a chop, a thin steak, or involtini

Also spelled bracciola, bracioline or brucioli In most of Italy it will mean a pork or veal chop, usually grilled. But it could also be, especially in the south, thin steaks that are quickly fried—like scallopine.

Neapolitans (and Italian-Americans and Italian-Australians) use the word braciole to refer to a dish of stuffed and rolled meat. Braciole alla Napoletane, similar to Sicilian involtini only larger, and with much the same stuffing, is a classic. Smaller ones are called bracioline or braciole alla Messinese. In Sicily they also make it with swordfish: braccioli di pesce spada.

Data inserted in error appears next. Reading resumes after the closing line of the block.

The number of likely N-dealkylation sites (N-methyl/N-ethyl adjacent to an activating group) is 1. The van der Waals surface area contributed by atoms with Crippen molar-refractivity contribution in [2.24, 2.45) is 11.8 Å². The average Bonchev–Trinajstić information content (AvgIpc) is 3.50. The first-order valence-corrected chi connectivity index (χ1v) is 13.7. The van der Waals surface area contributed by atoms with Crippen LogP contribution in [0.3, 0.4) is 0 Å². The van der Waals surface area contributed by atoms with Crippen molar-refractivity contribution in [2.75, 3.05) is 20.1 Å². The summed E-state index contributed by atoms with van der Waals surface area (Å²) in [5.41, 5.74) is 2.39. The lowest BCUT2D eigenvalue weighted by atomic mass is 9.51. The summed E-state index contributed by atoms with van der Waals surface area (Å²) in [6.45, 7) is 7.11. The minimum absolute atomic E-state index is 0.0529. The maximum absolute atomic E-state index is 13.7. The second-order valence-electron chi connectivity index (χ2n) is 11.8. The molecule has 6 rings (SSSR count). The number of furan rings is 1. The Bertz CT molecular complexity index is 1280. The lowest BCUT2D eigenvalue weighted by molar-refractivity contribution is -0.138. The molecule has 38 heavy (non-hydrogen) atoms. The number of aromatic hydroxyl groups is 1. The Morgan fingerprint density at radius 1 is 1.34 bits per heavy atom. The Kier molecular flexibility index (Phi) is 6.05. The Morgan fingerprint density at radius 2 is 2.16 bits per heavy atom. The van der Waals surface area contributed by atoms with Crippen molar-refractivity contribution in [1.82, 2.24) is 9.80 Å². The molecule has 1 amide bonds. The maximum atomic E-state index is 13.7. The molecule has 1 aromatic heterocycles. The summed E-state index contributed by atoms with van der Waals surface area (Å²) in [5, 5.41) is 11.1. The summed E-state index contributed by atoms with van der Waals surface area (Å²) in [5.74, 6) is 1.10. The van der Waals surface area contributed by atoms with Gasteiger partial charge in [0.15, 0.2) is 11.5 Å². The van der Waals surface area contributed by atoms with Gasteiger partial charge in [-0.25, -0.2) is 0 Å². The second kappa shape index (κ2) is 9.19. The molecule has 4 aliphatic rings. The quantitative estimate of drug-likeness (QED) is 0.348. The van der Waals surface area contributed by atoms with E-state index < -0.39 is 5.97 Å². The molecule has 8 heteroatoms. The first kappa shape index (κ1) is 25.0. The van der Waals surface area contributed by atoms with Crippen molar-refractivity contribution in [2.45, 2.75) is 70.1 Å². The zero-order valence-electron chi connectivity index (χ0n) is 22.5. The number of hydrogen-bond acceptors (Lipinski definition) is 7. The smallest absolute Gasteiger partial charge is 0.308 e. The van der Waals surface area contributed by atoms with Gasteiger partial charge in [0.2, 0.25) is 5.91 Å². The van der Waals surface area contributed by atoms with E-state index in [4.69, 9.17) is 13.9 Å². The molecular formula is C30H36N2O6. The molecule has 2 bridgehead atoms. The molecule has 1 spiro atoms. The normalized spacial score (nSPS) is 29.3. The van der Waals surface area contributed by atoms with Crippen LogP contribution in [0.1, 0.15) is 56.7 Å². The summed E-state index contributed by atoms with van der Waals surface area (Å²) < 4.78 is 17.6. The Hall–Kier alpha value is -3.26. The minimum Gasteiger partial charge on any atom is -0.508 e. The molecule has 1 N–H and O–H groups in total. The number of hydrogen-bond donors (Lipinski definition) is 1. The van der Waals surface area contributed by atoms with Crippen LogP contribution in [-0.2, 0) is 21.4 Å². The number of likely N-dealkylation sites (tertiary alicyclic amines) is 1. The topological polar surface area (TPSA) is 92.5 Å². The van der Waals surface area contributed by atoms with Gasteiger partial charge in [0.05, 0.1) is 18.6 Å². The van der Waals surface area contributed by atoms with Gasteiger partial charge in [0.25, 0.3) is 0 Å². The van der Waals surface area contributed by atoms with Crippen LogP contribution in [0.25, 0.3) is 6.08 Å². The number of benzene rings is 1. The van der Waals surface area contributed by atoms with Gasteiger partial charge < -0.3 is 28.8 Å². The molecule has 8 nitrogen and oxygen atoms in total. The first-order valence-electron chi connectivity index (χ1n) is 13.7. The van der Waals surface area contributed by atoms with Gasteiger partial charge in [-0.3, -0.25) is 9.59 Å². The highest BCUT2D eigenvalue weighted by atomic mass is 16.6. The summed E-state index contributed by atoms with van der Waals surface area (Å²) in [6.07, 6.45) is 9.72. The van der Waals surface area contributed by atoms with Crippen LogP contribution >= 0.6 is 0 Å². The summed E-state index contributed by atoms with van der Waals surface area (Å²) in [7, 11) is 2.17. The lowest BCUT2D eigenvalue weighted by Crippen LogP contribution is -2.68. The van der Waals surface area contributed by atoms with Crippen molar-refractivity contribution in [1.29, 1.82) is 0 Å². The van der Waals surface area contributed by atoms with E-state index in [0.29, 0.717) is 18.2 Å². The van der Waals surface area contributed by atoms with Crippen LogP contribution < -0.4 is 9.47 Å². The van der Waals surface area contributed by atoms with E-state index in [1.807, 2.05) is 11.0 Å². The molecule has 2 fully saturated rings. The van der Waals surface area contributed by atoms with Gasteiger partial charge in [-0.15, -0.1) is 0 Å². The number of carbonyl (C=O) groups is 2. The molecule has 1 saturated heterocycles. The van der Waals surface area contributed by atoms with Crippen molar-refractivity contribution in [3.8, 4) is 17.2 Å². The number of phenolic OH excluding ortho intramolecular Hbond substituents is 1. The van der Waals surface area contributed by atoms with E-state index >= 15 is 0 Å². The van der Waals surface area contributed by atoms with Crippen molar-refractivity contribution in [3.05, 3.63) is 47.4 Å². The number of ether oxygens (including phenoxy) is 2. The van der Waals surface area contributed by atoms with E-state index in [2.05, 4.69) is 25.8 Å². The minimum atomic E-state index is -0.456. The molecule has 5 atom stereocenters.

In Bari province, they traditional make them with horsemeat, stuffed with little more than cheese and parsley, and cooked in tomato sauce for three or four hours. Even there, though, horse is gradually being replaced by beef.

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